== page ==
Introduction

Quitting Smoking, Part Deux

Quitting Smoking, Part Deux

So — remember that time my awesome friend Haley wrote a blog post about her quitting cigarettes for good? I joined the club.

We used to smoke together, and now we’re quitting together.

It’s not something I like to admit in public, even if I do it in public (the irony!), but I’m a habitual smoker. Not even just a social smoker — just kidding, even having one smoke makes you a smoker, period. But I really was a habitual smoker. At my peak, I smoked just over half a large pack a day; a pack every other day. It was kind of gross.

Why did I start smoking? Well, I started for very similar reasons as Haley did. I started smoking at the end of my first year, because I was stressed. On top of the difficulty I had adjusting to university (assignments, extracurricular activities, new friends, you know the dealio), it was during my first year that my depression really kicked in. Just like Haley, I thought smoking would help alleviate my symptoms. I thought smoking would help prevent me from harming myself in other ways.

And for a while, I was right. The allure of smoking for me, much like many other individuals, was the ability to exit out of life, even if it’s for just a few minutes. In that moment, nothing mattered, and I had no responsibilities. I could stand around alone, plug in both earphones, and just listen to music. It was a very pleasant experience.

Me sitting on a ledge in the Trinity College quad. It's a very sunny day, and the picture is blurry. It almost looks euphoric.
Ah, the Trinity College quad. I was totally smoking in this picture.

But it’s just not worth it. I started smoking cigarettes not because I enjoyed it, but because I needed to smoke. It got to the point where I couldn’t last more than half an hour without thinking about when I can make time for my next smoke break. The anxiety I had from not smoking was pretty intense.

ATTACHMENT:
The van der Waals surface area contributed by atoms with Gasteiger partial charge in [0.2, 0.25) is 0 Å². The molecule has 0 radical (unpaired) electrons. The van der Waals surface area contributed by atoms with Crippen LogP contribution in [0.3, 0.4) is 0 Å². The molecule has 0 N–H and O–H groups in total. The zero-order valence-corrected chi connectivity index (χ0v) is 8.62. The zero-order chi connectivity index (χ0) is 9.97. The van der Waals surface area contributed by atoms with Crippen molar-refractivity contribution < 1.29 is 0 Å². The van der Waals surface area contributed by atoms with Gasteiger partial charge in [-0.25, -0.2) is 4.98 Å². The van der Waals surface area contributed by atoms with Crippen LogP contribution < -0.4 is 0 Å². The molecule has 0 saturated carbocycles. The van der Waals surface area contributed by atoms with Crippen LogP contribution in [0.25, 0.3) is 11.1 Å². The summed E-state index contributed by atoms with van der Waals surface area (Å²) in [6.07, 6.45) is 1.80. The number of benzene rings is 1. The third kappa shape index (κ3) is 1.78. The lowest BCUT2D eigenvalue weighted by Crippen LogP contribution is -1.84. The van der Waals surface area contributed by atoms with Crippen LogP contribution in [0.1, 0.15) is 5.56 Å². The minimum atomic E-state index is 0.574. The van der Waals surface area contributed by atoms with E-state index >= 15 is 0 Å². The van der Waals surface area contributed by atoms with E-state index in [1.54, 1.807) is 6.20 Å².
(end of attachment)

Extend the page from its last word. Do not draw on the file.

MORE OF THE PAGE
Health-wise, cigarettes were obviously detrimental to my my body. Just doing the regular things in life were draining for me. For the first time in my life, I had to deal with things like bronchitis and strep throat. Not fun at all. Especially since I continued to smoke while being sick — because I once again needed to do it.

All that, and I was paying inglorious amounts of money to support this expensive, life draining habit. $14 every other day quickly adds up, especially when you’re a student.

So, that’s why I decided to quit.

I made a Facebook status warning everybody that I was quitting smoking, and was going to be catty. Almost 200 likes!
At least I have great friends!

I won’t sugar-coat it; the first few days were horrendous. I constantly had a headache, never-ending dizzy spells, and couldn’t focus on anything other than trying not to smoke. On top of that, I was literally cattier than an actual cat. But, after those first few days things got better and my physical symptoms went away. I still get urges from time to time, but I’m so proud of the new healthier me. I don’t regret my decision to quit at all, and things are only going to get better from now on.

Me posing for a picture with my friends on Halloween. I have a Dollarama cow hat on as my costume; I literally have a denim button up, and black skinny jeans on. I am in the middle with of the picture, and I am holding a picture of my friend's crying face. I am making my squinty laughing face!
More than a week, and I’m still going!

UofT, if you can quit smoking, then you can pretty much do anything. 

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